WE’RE living in an age of the anti-role model. Donald Trump in the USA, Boris Johnson in the UK, Dick Dastardly in re-runs of Wacky Races.

The first pair’s incontinent mutterings, angry pronouncements and off-the-cuff antics have legitimised others within and outside public life to let it all hang out in terms of prejudice and intolerance.

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Hey, if the big man in the White House says it’s okay, or if the Prime-Minister-in-waiting can say it out loud, why can’t we?

Their USP is LCD – lowest common denominator politics and they don’t care who they hurt and what damage they inflict as long as it’s America and Boris First. It’s not about setting agendas, leading the way and raising the bar, it’s rather about taking us backward, giving in to our baser instincts. It is the id over the superego to use Freudian terms that would be employed by the army of phychiatrists required to analyse the antics of this pair of complete chancers – to use the alternative Glaswegian definition.

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Here’s some context for the former foreign secretary’s latest headline grabbing comments, comparing Muslim women wearing niqabs to bank robbers or letter boxes.

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A report in July by monitoring group Tell Mama, which aims to tackle anti-Muslim hatred, noted a record number of Islamophobic attacks in the UK last year. Their findings show an increase of 26% on the year before in these incidents, the vast proportion of which involved Muslim women targeted by young males. In a statement in reaction to Johnson’s article in The Telegraph, Tell Mama reminded the former minister of the mental and physical suffering of those targeted by hate crime and warned that his words will only seek to “dehumanise” these women even more. They go on to invite Johnson to spend some time with their organisation to understand the impact on the lives of people who suffer hate attacks.

The National:

Something tells me Johnson will not be bungee jumping to take them up on their offer.

The Muslim Council of Britain has also condemned Johnson’s denigration of women who choose to wear the niqab and warned of the dangers facing Muslim women who bear the brunt of this intolerance as they try to go about their daily lives. They rightly advise that this kind of commentary should have “no place in our political discourse”.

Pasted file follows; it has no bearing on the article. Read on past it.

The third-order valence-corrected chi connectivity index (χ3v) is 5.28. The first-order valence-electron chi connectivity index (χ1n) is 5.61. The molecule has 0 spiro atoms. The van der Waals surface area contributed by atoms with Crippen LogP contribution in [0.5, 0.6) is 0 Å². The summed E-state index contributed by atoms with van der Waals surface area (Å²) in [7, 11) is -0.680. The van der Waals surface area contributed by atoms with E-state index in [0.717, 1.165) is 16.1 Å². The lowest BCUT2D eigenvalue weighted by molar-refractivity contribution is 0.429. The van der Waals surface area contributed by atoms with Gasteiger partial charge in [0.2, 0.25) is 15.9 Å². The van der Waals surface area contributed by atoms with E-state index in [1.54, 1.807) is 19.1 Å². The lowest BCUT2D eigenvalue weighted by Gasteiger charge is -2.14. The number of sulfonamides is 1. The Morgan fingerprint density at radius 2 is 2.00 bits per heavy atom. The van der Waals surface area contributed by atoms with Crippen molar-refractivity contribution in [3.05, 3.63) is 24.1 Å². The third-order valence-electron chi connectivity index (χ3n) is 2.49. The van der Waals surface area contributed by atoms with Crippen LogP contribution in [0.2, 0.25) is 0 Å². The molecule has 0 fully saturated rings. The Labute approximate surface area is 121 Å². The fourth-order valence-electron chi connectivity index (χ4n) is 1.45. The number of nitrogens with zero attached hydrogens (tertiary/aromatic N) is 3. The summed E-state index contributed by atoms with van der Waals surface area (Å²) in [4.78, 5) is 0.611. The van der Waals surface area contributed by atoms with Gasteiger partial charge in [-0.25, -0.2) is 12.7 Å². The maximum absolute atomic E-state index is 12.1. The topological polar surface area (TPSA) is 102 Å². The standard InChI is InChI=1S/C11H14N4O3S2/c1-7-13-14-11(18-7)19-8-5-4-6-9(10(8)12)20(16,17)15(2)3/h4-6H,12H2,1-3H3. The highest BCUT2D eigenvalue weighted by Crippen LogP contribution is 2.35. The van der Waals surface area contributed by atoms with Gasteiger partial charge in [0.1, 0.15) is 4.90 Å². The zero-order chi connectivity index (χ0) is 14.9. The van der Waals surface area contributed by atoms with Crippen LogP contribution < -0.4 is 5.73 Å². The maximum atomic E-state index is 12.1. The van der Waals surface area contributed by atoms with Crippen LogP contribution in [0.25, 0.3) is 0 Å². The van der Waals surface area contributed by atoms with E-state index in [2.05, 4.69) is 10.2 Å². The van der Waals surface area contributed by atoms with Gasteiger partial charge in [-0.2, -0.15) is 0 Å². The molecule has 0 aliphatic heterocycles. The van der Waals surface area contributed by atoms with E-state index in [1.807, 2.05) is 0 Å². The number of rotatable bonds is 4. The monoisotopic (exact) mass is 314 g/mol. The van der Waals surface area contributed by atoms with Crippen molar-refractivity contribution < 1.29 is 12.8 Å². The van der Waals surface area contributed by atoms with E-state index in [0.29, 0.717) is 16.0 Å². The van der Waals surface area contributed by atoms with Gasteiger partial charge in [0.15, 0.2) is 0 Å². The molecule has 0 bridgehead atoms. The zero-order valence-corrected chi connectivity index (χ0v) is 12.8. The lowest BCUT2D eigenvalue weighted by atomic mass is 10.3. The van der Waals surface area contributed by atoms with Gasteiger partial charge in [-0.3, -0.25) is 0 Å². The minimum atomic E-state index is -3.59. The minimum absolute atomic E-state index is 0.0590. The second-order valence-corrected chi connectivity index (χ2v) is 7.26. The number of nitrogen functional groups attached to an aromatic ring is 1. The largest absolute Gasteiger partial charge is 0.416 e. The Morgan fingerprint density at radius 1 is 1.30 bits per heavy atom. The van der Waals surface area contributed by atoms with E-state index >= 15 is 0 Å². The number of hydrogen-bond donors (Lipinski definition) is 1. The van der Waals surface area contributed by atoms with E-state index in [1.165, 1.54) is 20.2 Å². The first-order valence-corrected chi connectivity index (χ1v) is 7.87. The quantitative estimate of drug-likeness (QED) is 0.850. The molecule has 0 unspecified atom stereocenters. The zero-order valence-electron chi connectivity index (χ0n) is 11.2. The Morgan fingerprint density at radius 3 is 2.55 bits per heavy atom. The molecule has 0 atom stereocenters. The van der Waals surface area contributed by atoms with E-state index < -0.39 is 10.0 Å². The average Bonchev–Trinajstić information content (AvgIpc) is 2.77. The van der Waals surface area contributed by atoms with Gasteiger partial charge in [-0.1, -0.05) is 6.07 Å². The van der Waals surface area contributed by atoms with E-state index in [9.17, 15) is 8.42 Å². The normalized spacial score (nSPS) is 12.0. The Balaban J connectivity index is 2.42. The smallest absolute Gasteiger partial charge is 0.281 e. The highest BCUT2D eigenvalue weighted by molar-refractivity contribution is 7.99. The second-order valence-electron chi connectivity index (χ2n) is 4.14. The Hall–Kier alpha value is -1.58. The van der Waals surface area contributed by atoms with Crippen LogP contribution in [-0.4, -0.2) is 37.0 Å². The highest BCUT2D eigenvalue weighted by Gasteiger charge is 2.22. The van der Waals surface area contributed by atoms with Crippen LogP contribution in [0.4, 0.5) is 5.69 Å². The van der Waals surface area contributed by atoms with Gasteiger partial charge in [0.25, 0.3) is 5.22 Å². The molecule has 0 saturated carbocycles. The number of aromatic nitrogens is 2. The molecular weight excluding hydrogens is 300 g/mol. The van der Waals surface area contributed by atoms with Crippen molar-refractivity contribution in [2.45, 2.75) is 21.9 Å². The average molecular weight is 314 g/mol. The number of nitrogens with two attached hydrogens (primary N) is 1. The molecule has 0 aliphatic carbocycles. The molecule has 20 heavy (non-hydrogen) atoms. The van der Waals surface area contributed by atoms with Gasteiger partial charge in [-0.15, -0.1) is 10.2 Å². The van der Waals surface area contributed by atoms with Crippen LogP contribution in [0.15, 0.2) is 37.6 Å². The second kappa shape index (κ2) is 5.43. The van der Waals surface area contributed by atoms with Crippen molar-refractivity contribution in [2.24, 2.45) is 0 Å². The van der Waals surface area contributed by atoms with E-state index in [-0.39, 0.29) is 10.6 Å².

Sans doute Johnson will brush off these criticisms, rather like Trump played down his “locker room” banter about women in that infamous recording with the lily-livered TV presenter who encourages The Donald’s disgusting bragging. Johnson may abdicate responsibility for the fallout from his bigoted musings on other faiths, but it is exactly this kind of attitude that is dragging political discourse into the gutter, and the repercussions are already severe.

Looking at his latest ravings in black and white, it’s amazing that he retains the capacity to shock, given his catalogue of past undiplomatic outbursts. This time, however, he’s pushed a little further into truly unadulterated prejudiced and misogynistic territory and that’s a very dangerous place. This outburst is set in the context of the rise of global right-wing extremism, with the recent release from jail of far-right activist, Tommy Robinson, and Johnson’s liaisons with Steve Bannon, who regards Robinson as “the backbone of Britain”.

We know Johnson is a motor mouth, but now he is free of his Cabinet position and with his new buddy Bannon in the background, pulling strings and whispering in his ear, he may continue to up the ante in his racist rhetoric. After all, we know he’s a fan of Trump and his hardball antics. One of Trump’s trademarks is to try out some pretty outrageous policies to see what sort of reaction he will get. Ban Muslims from the USA? He got away with that one. Separate “illegal” babies and toddlers from their parents at the border? He didn’t get away with that one. Its classic far-right “try-before-you-buy”, working out just how far you can push the letter before the sentient majority say stop, enough.

What is really worrying, is that Johnson obviously thinks that spewing up his darkest thoughts out loud will increase his popularity, will appeal to the anti-elite, the anti-liberals amongst us that are sick to the back teeth of political correctness “gone mad”. Here is an ego desperate to be the next prime minister, and this is what he thinks will help him achieve his ambition.

He believes he can get away with making such inflammatory comments about Muslims despite his own party being at the centre of an Islamophobia storm. It took a while for the current PM to come out to publicly condemn her former colleague for his language or warn against such incitements of hatred, but she did eventually – a day later – and asked him to apologise. Theresa May has promised in the past to deal with Islamophobia, but, as with so many of her promises, little to nothing has been done about these weeds so they fester and multiply.

If the UK Government can’t deal with religious prejudice at its core, or reign in loose cannons like Johnson, then it will be up to the people to decide what to do with them come the next election, which may be sooner rather than later.

In my experience as an MP, I met a lot more people trying to heal divisions in communities and increase tolerance than the reverse. Because, in the real world, away from the polished wooden floors and white table cloths, stiff upper lips and cut-glass hearts, I believe that across our islands a different sentiment exists to the one that fills our headlines and TV news programmes, a country that has no time for Trump-style shock-horror politics and no room for bigotry.

It’s these “secret people” who will say stop, enough. Johnson may find that the gutter is a lonely place.